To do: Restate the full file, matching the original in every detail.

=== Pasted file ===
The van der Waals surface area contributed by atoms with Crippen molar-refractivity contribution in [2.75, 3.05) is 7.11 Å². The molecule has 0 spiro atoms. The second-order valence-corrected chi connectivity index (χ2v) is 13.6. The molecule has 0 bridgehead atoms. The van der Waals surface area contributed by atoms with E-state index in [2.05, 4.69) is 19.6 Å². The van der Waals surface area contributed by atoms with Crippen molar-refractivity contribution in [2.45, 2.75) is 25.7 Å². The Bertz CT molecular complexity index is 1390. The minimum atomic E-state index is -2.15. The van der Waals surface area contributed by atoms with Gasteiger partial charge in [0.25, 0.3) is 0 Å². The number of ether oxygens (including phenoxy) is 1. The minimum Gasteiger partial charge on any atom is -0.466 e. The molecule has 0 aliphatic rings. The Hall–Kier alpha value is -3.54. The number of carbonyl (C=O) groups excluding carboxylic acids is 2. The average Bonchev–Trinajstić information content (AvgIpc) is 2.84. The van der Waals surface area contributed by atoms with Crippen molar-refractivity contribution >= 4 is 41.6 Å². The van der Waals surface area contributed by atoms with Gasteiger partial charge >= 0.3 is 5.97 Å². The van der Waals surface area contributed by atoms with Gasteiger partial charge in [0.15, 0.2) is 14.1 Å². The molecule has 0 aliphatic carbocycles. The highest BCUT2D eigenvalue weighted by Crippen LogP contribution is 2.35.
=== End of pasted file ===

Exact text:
The van der Waals surface area contributed by atoms with Crippen molar-refractivity contribution in [2.75, 3.05) is 7.11 Å². The molecule has 0 spiro atoms. The second-order valence-corrected chi connectivity index (χ2v) is 13.6. The molecule has 0 bridgehead atoms. The van der Waals surface area contributed by atoms with E-state index in [2.05, 4.69) is 19.6 Å². The van der Waals surface area contributed by atoms with Crippen molar-refractivity contribution in [2.45, 2.75) is 25.7 Å². The Bertz CT molecular complexity index is 1390. The minimum atomic E-state index is -2.15. The van der Waals surface area contributed by atoms with Gasteiger partial charge in [0.25, 0.3) is 0 Å². The number of ether oxygens (including phenoxy) is 1. The minimum Gasteiger partial charge on any atom is -0.466 e. The molecule has 0 aliphatic rings. The Hall–Kier alpha value is -3.54. The number of carbonyl (C=O) groups excluding carboxylic acids is 2. The average Bonchev–Trinajstić information content (AvgIpc) is 2.84. The van der Waals surface area contributed by atoms with Crippen molar-refractivity contribution >= 4 is 41.6 Å². The van der Waals surface area contributed by atoms with Gasteiger partial charge >= 0.3 is 5.97 Å². The van der Waals surface area contributed by atoms with Gasteiger partial charge in [0.15, 0.2) is 14.1 Å². The molecule has 0 aliphatic carbocycles. The highest BCUT2D eigenvalue weighted by Crippen LogP contribution is 2.35.